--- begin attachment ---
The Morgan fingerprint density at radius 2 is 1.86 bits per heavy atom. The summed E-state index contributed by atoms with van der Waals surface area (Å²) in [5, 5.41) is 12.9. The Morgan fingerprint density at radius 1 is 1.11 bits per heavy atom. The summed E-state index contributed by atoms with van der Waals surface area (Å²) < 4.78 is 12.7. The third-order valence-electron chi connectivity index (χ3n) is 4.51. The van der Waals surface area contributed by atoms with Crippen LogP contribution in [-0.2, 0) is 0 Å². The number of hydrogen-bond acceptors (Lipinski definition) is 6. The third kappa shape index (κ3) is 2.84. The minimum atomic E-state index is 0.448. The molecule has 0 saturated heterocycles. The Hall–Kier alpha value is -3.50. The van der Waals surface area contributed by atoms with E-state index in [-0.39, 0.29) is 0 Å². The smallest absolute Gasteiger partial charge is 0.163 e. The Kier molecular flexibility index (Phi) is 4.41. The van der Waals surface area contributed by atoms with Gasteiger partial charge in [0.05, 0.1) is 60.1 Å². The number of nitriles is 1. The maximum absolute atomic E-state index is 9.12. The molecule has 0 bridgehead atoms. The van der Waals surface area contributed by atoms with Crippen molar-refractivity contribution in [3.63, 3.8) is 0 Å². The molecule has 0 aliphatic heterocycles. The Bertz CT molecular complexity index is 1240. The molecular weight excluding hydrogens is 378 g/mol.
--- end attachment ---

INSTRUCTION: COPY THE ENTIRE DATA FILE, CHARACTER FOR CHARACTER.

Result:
The Morgan fingerprint density at radius 2 is 1.86 bits per heavy atom. The summed E-state index contributed by atoms with van der Waals surface area (Å²) in [5, 5.41) is 12.9. The Morgan fingerprint density at radius 1 is 1.11 bits per heavy atom. The summed E-state index contributed by atoms with van der Waals surface area (Å²) < 4.78 is 12.7. The third-order valence-electron chi connectivity index (χ3n) is 4.51. The van der Waals surface area contributed by atoms with Crippen LogP contribution in [-0.2, 0) is 0 Å². The number of hydrogen-bond acceptors (Lipinski definition) is 6. The third kappa shape index (κ3) is 2.84. The minimum atomic E-state index is 0.448. The molecule has 0 saturated heterocycles. The Hall–Kier alpha value is -3.50. The van der Waals surface area contributed by atoms with E-state index in [-0.39, 0.29) is 0 Å². The smallest absolute Gasteiger partial charge is 0.163 e. The Kier molecular flexibility index (Phi) is 4.41. The van der Waals surface area contributed by atoms with Gasteiger partial charge in [0.05, 0.1) is 60.1 Å². The number of nitriles is 1. The maximum absolute atomic E-state index is 9.12. The molecule has 0 bridgehead atoms. The van der Waals surface area contributed by atoms with Crippen molar-refractivity contribution in [3.63, 3.8) is 0 Å². The molecule has 0 aliphatic heterocycles. The Bertz CT molecular complexity index is 1240. The molecular weight excluding hydrogens is 378 g/mol.